shores of the various salt lakes in the colony (Cloud) ; 
cliffs of the River Murray, in the form of an 
efflorescence (Tate). 

Hallo YSiTE ! — Near Mount Morgan (Goyder). 

Hyalite (Wood Opal) — Munno Para Hills, near Smithfield (Tate); 
Mulligan Springs (Brown) ; Nairne (T. C. C). 

Iron, (Native) ! — The only specimen of native iron which has 
been found, or at least scientifically made known, up to 
the present time, is in the form of a mass of meteoric 
iron obtained in the Gawler Ranges in November, 1875. 
The form is bounded l^y a series of more or less concave 
and irregularly-shaped planes. The surface is, for the 
most part, coated with a somewhat shining, dark brown 
oxide of iron. This meteorite consists of metallic iron, 
and contains a small proportion of nickel. It weighs 
3268'7 grains, or Tibs. 3^ oz. As originally found 
it was a ti'ifle heavier, a small piece having been broken 
off by the finder, and the long chisel mark to the right hand 
on the top shows where an attempt was made to cut off 
a larger piece. The locality and circumstances attending 
the discovery of the meteorite are thus described by 



Mr. James Martlew : — "I found the stone on the flat 
in a mallee scrub about half-a-mile from the northern 
foot of the range, being distant four miles south of Yardea 
Station. It was about 15 inches under the surface, and 
was surrounded for about 3 feet by limestone broken 
into small pieces. All around this there was from 4 to 
8 inches of soil covering the limestone " (T. C. C). 

Jambsonite ! — Aclare Mine (T. C. C). 

Kaolinite ! ! ! — All varities of this mineral are to be found in 
the colony, while ordinary clays, consisting of kaolinite 
more or less intimately mixed with impurities, are 
abundant. The following are a few of the many 
localities for the pure white kaolin : — Wallaroo Mining- 
District, Tanunda, Ardrossan, Hummock's Range, 
Teatree Gully, near Charlotte Waters, Central Aus- 
tralia (T. C. C.) ; Port Vincent (Tate). The following 
are the results of the analyses of two specimens of white 
kaolin dried at 100° C by T. C. C, A from near 
Wallaroo, B from Teatree Gully, the former comprising 
an aggregation of pearly scales easily seen under the 
microscope with a low power : — 





Ferric oxide ... 

Titanic acid ... 


Loss on ignition (water) 

100-87 100-46 

In A the alkalies, being chiefly soda, are calculated as 
such ; in B they were principally potass, and are so 

Lazulite ! — near Mowarto, in small veins in granite (T. C. C).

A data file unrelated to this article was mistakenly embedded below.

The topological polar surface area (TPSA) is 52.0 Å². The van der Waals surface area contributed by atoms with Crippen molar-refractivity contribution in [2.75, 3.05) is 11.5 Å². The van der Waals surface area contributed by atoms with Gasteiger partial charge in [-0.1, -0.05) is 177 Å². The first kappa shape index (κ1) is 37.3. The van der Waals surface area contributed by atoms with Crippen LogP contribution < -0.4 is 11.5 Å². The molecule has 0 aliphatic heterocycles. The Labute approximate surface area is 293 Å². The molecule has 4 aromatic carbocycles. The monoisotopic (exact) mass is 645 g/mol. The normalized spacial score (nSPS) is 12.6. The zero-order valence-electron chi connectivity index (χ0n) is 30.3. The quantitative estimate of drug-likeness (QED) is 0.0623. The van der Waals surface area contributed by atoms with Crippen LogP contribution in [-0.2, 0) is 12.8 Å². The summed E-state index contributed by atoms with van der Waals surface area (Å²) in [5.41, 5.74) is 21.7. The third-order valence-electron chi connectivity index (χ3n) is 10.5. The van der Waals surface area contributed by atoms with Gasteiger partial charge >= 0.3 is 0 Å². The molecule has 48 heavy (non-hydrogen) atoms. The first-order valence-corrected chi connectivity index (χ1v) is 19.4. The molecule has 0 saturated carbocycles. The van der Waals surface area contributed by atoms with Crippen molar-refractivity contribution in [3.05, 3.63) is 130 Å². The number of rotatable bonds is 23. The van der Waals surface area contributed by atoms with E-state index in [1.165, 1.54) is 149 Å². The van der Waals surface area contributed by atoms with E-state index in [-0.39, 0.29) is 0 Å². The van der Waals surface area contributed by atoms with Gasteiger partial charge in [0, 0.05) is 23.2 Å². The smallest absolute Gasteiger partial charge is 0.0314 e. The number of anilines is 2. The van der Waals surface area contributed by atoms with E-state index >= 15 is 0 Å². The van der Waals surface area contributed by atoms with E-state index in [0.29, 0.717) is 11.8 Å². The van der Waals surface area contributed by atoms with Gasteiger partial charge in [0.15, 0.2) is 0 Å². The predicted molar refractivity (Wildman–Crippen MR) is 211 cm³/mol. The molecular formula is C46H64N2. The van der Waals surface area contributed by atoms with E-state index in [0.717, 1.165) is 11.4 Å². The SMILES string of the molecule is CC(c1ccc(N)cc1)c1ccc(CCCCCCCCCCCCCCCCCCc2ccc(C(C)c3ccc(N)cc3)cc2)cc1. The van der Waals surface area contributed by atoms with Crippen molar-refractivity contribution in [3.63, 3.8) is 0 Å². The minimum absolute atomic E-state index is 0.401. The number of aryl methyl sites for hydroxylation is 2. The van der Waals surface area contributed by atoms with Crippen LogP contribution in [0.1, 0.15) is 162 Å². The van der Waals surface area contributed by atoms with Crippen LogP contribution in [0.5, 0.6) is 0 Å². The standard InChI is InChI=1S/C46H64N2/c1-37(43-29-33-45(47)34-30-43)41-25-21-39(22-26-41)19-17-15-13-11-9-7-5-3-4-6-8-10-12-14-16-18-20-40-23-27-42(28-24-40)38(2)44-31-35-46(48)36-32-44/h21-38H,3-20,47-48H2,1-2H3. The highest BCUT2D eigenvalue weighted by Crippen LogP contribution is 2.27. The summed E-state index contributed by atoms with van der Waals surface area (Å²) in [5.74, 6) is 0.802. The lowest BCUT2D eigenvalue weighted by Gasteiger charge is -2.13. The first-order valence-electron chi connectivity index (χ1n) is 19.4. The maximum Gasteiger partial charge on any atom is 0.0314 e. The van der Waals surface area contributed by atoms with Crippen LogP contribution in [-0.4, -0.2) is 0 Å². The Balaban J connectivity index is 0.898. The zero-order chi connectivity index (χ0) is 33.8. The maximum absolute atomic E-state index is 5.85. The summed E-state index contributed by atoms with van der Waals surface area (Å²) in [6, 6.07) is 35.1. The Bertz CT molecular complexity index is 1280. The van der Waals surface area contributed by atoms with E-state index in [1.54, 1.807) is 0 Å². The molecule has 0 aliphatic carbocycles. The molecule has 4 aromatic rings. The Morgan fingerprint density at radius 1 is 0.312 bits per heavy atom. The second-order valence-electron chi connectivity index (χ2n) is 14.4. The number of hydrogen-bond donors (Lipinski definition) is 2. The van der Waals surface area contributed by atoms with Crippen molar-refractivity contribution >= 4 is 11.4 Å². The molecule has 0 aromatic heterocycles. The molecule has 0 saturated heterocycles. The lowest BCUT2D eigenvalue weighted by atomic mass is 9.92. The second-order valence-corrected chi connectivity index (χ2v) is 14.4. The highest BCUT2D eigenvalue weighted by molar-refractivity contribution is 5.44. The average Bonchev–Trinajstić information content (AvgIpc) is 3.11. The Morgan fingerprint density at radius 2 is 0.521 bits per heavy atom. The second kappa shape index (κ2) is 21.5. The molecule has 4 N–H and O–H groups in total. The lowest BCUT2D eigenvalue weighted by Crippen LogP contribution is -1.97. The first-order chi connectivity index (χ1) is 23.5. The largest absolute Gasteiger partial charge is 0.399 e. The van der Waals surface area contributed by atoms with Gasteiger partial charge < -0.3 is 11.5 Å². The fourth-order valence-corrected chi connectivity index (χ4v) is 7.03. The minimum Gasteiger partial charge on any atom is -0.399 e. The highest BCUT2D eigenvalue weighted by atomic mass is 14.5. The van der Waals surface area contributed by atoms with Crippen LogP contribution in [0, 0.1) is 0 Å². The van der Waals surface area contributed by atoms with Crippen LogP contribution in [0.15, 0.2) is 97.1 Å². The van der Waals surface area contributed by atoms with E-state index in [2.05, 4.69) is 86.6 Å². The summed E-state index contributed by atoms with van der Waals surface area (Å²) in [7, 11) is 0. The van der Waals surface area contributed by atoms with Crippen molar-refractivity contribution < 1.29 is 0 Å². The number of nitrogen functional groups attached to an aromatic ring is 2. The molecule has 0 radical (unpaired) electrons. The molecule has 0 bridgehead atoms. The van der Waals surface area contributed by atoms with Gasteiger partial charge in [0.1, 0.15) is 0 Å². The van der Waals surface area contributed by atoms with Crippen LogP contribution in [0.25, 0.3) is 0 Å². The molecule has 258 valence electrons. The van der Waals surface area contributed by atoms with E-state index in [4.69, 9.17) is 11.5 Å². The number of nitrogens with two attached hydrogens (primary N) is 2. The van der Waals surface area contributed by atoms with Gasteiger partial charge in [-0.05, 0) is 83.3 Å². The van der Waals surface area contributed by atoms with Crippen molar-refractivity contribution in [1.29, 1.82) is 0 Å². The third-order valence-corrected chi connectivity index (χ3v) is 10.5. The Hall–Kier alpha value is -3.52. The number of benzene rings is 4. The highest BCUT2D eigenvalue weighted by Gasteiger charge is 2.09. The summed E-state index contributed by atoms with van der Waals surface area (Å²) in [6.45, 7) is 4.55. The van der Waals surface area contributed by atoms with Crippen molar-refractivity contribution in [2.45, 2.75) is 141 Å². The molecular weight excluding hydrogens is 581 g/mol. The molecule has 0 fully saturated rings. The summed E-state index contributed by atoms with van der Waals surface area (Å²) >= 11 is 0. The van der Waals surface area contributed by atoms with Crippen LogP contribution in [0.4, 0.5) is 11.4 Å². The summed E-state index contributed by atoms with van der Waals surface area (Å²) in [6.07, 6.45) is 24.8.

LiMONlTE ! ! ! (Brown Haematite) — Near Montacute Copper Mine, 
Rapid Bay, Mount Barker (Burr) ; Nichol's Nob, 
Koonamore Station, Mount Coflin (Brown) ; Angaston, 
Waukaringa, Blinman Mine, Nunjibbie, Yorke's Penin- 
sula, Sixth Creek, near Inglewood, Macclesfield, 
Hindmarsh Valley, near Kanmantoo, Nuccaleena Mine 
and numerous other localities in the province (T. 0. C.) ; 
near Mount Lyndhurst it occurs in the form of 
pentagonal dodacahedral crystals, pseudomorphs after 
pyrite (T. C. C.) ; Eudunda, near Mount Pleasant, in 


















auriferous quartz veins (Tate). Analysis of a specimen 
fruin Hindmarsh Valley, by Wallace, of Glasgow : — 

Ferric oxide 

76-71= Iron, 53-7% 

Magnanic oxide . . 






Phosphoric acid ... 
Sulphuric acid 


Silica ... 


Water (combined) 



Limonite pseudomorphs after pyrite, occur in the 
form of isolated and grouped cubical crystals in 
various parts of Central Australia, and near Lake 
Eyre it is very plentiful on the surface. It is also 
found in cubes at Mount Margaret and Blinman 
(T. C. C); cubes also occur on the surface 8 miles 
north of the Peake, under Mount Kingston, Central 
Australia (Tate); also near Yunta Station (T.C.C.). 

Magnesite ! ! — Flinders Range, near Port Pirie, more or less 
weathered masses (T. C. C); northern part of the 
Hundred of Cunningham, scattered about in medium- 
sized masses on hills of crystalline lime-stone (T. C. C.) ; 
banks of Oolabidnie Creek in the Hundred of Playford 
(T. C. C); Blinman (T.C. C); Mount Lofty and Barossa 
Ranges (Burr). 

Magnetite ! ! ! — Near Mount Jagged, Mount Lofty (T. C. C.) ; 
Mount Torrens, Mount Victoria (Brown) ; AVinniianie 
(Goyder); The Peake, Central Australia, Hundred of 
Cunningham (Tate); crystalised and massive varieties are